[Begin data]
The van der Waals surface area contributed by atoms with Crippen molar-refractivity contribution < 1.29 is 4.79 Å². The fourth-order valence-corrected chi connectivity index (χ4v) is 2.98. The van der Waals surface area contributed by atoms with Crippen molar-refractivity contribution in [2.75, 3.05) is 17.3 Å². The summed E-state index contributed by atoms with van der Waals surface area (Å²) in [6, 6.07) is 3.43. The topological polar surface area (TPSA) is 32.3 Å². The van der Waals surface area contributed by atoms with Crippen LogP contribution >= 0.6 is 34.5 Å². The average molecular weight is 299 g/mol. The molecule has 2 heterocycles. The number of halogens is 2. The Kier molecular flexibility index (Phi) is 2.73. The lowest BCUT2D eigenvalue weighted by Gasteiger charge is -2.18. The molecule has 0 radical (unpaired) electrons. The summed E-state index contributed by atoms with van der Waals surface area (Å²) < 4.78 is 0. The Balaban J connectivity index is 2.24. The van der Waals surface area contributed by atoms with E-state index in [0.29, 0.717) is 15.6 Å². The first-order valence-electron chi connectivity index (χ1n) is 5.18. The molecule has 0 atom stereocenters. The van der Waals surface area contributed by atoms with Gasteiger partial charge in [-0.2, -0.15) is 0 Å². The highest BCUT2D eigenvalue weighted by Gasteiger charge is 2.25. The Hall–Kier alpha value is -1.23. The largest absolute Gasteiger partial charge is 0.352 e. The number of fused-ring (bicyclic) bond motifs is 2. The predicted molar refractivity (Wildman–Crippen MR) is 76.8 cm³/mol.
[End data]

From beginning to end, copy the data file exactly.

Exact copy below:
The van der Waals surface area contributed by atoms with Crippen molar-refractivity contribution < 1.29 is 4.79 Å². The fourth-order valence-corrected chi connectivity index (χ4v) is 2.98. The van der Waals surface area contributed by atoms with Crippen molar-refractivity contribution in [2.75, 3.05) is 17.3 Å². The summed E-state index contributed by atoms with van der Waals surface area (Å²) in [6, 6.07) is 3.43. The topological polar surface area (TPSA) is 32.3 Å². The van der Waals surface area contributed by atoms with Crippen LogP contribution >= 0.6 is 34.5 Å². The average molecular weight is 299 g/mol. The molecule has 2 heterocycles. The number of halogens is 2. The Kier molecular flexibility index (Phi) is 2.73. The lowest BCUT2D eigenvalue weighted by Gasteiger charge is -2.18. The molecule has 0 radical (unpaired) electrons. The summed E-state index contributed by atoms with van der Waals surface area (Å²) < 4.78 is 0. The Balaban J connectivity index is 2.24. The van der Waals surface area contributed by atoms with E-state index in [0.29, 0.717) is 15.6 Å². The first-order valence-electron chi connectivity index (χ1n) is 5.18. The molecule has 0 atom stereocenters. The van der Waals surface area contributed by atoms with Gasteiger partial charge in [-0.2, -0.15) is 0 Å². The highest BCUT2D eigenvalue weighted by Gasteiger charge is 2.25. The Hall–Kier alpha value is -1.23. The largest absolute Gasteiger partial charge is 0.352 e. The number of fused-ring (bicyclic) bond motifs is 2. The predicted molar refractivity (Wildman–Crippen MR) is 76.8 cm³/mol.